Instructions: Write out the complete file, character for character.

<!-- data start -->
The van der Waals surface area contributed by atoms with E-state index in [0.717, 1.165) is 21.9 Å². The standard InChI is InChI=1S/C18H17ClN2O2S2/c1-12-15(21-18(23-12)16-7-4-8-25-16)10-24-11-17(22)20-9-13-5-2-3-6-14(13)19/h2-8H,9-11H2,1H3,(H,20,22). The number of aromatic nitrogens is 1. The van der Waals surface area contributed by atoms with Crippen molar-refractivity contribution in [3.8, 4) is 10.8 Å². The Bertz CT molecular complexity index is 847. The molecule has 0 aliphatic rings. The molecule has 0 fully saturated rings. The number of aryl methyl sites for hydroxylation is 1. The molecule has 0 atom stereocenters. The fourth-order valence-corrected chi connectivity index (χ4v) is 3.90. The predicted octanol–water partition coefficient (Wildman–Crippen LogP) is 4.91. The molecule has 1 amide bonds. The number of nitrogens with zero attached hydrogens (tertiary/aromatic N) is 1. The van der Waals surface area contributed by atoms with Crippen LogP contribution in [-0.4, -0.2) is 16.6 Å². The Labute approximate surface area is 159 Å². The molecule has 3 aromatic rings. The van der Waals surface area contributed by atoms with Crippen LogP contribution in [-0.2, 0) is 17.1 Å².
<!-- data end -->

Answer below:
The van der Waals surface area contributed by atoms with E-state index in [0.717, 1.165) is 21.9 Å². The standard InChI is InChI=1S/C18H17ClN2O2S2/c1-12-15(21-18(23-12)16-7-4-8-25-16)10-24-11-17(22)20-9-13-5-2-3-6-14(13)19/h2-8H,9-11H2,1H3,(H,20,22). The number of aromatic nitrogens is 1. The van der Waals surface area contributed by atoms with Crippen molar-refractivity contribution in [3.8, 4) is 10.8 Å². The Bertz CT molecular complexity index is 847. The molecule has 0 aliphatic rings. The molecule has 0 fully saturated rings. The number of aryl methyl sites for hydroxylation is 1. The molecule has 0 atom stereocenters. The fourth-order valence-corrected chi connectivity index (χ4v) is 3.90. The predicted octanol–water partition coefficient (Wildman–Crippen LogP) is 4.91. The molecule has 1 amide bonds. The number of nitrogens with zero attached hydrogens (tertiary/aromatic N) is 1. The van der Waals surface area contributed by atoms with Crippen LogP contribution in [-0.4, -0.2) is 16.6 Å². The Labute approximate surface area is 159 Å². The molecule has 3 aromatic rings. The van der Waals surface area contributed by atoms with Crippen LogP contribution in [-0.2, 0) is 17.1 Å².